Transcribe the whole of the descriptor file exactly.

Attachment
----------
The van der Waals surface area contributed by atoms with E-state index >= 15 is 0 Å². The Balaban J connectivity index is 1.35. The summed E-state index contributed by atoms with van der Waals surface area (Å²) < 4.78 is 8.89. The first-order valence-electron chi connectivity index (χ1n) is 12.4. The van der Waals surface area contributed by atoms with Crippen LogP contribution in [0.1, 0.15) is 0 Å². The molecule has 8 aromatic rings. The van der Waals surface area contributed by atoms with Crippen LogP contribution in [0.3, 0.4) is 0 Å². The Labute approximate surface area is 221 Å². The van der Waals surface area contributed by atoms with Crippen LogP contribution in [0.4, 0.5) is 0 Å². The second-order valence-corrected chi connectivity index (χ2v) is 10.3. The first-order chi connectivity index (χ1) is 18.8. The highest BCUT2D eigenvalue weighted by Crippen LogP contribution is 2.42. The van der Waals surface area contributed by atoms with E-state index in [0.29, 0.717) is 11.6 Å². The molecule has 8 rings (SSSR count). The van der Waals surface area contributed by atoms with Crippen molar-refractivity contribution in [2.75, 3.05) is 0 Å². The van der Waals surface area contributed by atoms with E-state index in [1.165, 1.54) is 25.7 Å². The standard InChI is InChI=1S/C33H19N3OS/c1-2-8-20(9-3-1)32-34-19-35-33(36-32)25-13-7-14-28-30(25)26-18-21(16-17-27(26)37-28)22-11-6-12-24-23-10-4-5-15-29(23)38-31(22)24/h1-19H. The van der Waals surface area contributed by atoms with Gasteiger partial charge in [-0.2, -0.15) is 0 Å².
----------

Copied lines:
The van der Waals surface area contributed by atoms with E-state index >= 15 is 0 Å². The Balaban J connectivity index is 1.35. The summed E-state index contributed by atoms with van der Waals surface area (Å²) < 4.78 is 8.89. The first-order valence-electron chi connectivity index (χ1n) is 12.4. The van der Waals surface area contributed by atoms with Crippen LogP contribution in [0.1, 0.15) is 0 Å². The molecule has 8 aromatic rings. The van der Waals surface area contributed by atoms with Crippen LogP contribution in [0.3, 0.4) is 0 Å². The Labute approximate surface area is 221 Å². The van der Waals surface area contributed by atoms with Crippen LogP contribution in [0.4, 0.5) is 0 Å². The second-order valence-corrected chi connectivity index (χ2v) is 10.3. The first-order chi connectivity index (χ1) is 18.8. The highest BCUT2D eigenvalue weighted by Crippen LogP contribution is 2.42. The van der Waals surface area contributed by atoms with E-state index in [0.29, 0.717) is 11.6 Å². The molecule has 8 rings (SSSR count). The van der Waals surface area contributed by atoms with Crippen molar-refractivity contribution in [2.75, 3.05) is 0 Å². The van der Waals surface area contributed by atoms with E-state index in [1.165, 1.54) is 25.7 Å². The standard InChI is InChI=1S/C33H19N3OS/c1-2-8-20(9-3-1)32-34-19-35-33(36-32)25-13-7-14-28-30(25)26-18-21(16-17-27(26)37-28)22-11-6-12-24-23-10-4-5-15-29(23)38-31(22)24/h1-19H. The van der Waals surface area contributed by atoms with Gasteiger partial charge in [-0.2, -0.15) is 0 Å².